A campaign has been launched to improve one of the key commuter routes in the East, linking parts of Essex and Cambridge to London.Read the full story ›
Southend Airport has struck a deal with the airline CityJet which could see up to 600,000 new passengers pass through the airport.
CityJet will start running flights from Southend to 18 new destinations in Spring next year.
Andrew Tinkler from Stobart Group, which owns the airport, says passengers will benefit from a greater choice.
"At the moment there's something like 19 new destinations. This includes another 18, so there's more choice for our customers to have a fast, efficient, sleek service."
Commuters in the East of England will face further delays to train services in 2017.
There will be ten days of engineering works over the Christmas and New Year period.
Services from Cambridge to Ely, and from the Norwich to London line, will be the most affected.
Weekend services will continue to disrupted until May 2017 to allow improvements to take place. Replacement buses will operate between Essex and London.
It's part of a £250 million project to improve the reliability of the railway.
A campaign is calling for improvements to one of the key commuter routes in the East of England, linking Cambridge and London.
The West Anglia Taskforce want to see trains travel from London to Cambridge in 60 minutes.
It follows the start of Greater Anglia's nine year deal to run the franchise.
Speaking at the campaign launch this morning, Rail Minister Paul Maynard said the line was "still the same as it was in the 1840s".
"You are a vital economic part of the country, yet the line is still the same as it was in the 1840s.
"Passenger growth has outpaced investment... All the recommendations from the report deserve very careful consideration."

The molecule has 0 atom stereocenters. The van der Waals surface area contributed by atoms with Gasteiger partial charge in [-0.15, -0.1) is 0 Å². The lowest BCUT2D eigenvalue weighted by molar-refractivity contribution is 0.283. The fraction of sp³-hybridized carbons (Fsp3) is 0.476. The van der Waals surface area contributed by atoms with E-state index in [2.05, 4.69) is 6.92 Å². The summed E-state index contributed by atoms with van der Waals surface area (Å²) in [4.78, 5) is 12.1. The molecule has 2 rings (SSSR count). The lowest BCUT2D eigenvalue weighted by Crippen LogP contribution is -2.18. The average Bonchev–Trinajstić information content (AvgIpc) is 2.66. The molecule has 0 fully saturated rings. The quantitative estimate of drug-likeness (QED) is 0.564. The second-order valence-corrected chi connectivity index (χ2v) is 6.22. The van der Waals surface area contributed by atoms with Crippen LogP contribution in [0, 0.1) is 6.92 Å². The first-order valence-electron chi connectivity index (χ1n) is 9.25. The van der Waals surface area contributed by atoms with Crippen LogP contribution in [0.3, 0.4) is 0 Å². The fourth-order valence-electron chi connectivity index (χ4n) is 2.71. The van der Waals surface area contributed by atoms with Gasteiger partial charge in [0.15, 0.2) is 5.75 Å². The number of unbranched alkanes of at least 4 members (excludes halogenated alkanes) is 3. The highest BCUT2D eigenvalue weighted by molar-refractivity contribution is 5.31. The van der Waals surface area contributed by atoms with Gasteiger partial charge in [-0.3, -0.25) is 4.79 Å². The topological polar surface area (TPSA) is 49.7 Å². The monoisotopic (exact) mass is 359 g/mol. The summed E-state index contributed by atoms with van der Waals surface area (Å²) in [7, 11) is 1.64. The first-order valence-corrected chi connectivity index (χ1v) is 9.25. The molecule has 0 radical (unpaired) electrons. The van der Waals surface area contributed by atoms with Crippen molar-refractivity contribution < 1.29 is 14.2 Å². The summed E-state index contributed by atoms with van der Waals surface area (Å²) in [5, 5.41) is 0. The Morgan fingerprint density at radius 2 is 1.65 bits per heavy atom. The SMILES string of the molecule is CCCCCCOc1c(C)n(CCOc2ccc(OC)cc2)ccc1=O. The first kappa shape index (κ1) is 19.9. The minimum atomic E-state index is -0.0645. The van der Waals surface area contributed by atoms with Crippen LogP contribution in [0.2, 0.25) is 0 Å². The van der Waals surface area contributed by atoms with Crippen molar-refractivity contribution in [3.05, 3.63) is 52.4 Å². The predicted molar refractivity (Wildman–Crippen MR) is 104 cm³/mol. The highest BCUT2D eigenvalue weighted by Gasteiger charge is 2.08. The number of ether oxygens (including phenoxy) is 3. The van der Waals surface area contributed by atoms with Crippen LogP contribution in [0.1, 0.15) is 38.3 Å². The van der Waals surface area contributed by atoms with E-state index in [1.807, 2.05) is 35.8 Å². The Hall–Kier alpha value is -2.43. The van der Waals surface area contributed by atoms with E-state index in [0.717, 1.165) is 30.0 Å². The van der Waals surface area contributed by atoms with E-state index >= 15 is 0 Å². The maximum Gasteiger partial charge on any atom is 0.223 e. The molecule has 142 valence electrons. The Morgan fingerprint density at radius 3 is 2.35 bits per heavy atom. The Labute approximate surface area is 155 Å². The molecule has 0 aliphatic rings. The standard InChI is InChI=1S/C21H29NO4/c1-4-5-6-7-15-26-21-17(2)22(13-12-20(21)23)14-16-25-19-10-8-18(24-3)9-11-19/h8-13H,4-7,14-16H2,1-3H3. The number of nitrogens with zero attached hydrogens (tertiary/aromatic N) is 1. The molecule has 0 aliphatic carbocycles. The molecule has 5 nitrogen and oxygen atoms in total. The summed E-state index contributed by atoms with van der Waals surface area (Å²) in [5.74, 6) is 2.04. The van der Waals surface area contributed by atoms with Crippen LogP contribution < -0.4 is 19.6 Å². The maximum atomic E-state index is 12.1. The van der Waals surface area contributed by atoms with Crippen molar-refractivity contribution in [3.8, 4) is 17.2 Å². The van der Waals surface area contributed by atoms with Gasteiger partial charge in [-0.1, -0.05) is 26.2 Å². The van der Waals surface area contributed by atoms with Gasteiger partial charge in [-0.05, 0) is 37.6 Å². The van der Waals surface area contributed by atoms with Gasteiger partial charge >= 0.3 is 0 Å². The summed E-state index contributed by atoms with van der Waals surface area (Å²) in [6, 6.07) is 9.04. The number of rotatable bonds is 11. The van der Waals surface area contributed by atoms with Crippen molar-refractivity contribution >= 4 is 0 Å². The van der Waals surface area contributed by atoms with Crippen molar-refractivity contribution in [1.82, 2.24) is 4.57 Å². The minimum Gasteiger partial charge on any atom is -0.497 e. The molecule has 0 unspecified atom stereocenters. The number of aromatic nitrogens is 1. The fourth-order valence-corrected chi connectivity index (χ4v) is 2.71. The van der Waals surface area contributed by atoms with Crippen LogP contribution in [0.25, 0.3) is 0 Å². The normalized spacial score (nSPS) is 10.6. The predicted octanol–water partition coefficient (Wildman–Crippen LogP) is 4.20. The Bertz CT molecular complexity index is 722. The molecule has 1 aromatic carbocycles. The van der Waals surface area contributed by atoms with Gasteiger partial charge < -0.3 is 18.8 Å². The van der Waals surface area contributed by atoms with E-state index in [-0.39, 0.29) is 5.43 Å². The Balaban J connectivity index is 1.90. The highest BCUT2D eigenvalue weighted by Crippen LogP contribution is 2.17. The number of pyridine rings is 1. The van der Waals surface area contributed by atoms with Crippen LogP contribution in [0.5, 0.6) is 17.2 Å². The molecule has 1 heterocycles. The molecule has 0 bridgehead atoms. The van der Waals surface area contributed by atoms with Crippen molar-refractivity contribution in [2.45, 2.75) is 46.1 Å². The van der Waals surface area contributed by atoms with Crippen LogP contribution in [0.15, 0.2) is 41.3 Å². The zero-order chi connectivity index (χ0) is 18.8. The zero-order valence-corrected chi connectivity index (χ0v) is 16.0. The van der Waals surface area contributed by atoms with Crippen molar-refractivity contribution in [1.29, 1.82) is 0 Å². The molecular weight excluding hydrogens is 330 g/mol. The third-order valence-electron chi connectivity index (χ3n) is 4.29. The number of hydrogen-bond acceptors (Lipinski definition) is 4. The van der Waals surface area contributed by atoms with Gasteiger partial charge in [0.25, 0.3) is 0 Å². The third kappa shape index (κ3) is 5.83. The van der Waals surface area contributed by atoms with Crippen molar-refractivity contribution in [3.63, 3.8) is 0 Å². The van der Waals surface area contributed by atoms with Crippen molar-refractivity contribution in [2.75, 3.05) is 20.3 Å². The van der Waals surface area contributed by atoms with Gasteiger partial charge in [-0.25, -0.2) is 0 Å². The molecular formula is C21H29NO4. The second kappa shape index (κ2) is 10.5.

There are fresh calls for expansion at airports in the East of England, after the Government revealed plans for a third runway at Heathrow.Read the full story ›
Timelapse footage has been released of a footbridge being installed that connects the ticket office with the platforms at the new Cambridge North railway station.
It's due to open in May next year.
The £50 million station will handle 3,000 passenger journeys a day.
Over-running engineering work has caused major disruption to commuters from Bedford.
Thameslink services between Bedford and London St Pancras International were affected.
Two of the four lines were closed, resulting in trains being cancelled or delayed, with disruption expected to continue until noon.
Some East Midlands trains were also affected.
The problem was with a tunnel near West Hampstead in north-west London.
Thameslink's owner, Govia Thameslink Railway, is embroiled in a bitter dispute with the Rail, Maritime and Transport (RMT) union over the role of conductors at its Southern franchise.
"If GTR'S parent company weren't hoarding £100 million in profits, that money could be invested in more engineers and more regular maintenance, which would help us avoid these regular, catastrophic infrastructure failures."
"We are doing all we can to reduce the disruption this causes, complete the work and return services to normal as quickly and safely as possible."
A woman in her 80s has died in a crash in Norfolk.
It happened on the A11 at Bridgham on Thursday evening. A red Peugoet and a grey BMW were involved in the collision at the junction with Bridgham Road around 6pm.
Police are appealing for anyone who may have seen the collision, or the manner of driving of either vehicle prior to the incident.
Video report by ITV News Anglia's Helen Keenan
The Corby to Kettering railway line is due to reopen in late October following a six week closure.
There have been no hourly trains between the two towns since 10 September. A replacement bus service has been operating instead.
The line was closed to upgrade it to two tracks, but the new one won't be operational for some time.
"There is more track to go in and then crucially there's the signalling works to do. That will be complete in the February of 2018."
Video report from ITV News Anglia's Matthew Hudson
A new academy has opened in Cambridgeshire to train staff to work on the £1.5 billion upgrade of the A14 between Cambridge and Huntingdon.
The Highways Academy allows students to learn in conditions very similar to those they'll encounter on the job.
The long anticipated A14 improvement scheme will upgrade 21 miles of the notoriously busy trunk road, which links the Midlands to ports in the Anglia region.
It will involve a new bypass round Huntingdon, widening the existing road and improving junctions along the whole length.
It aims to help unlock growth in the region and cut journey times by around 20 minutes.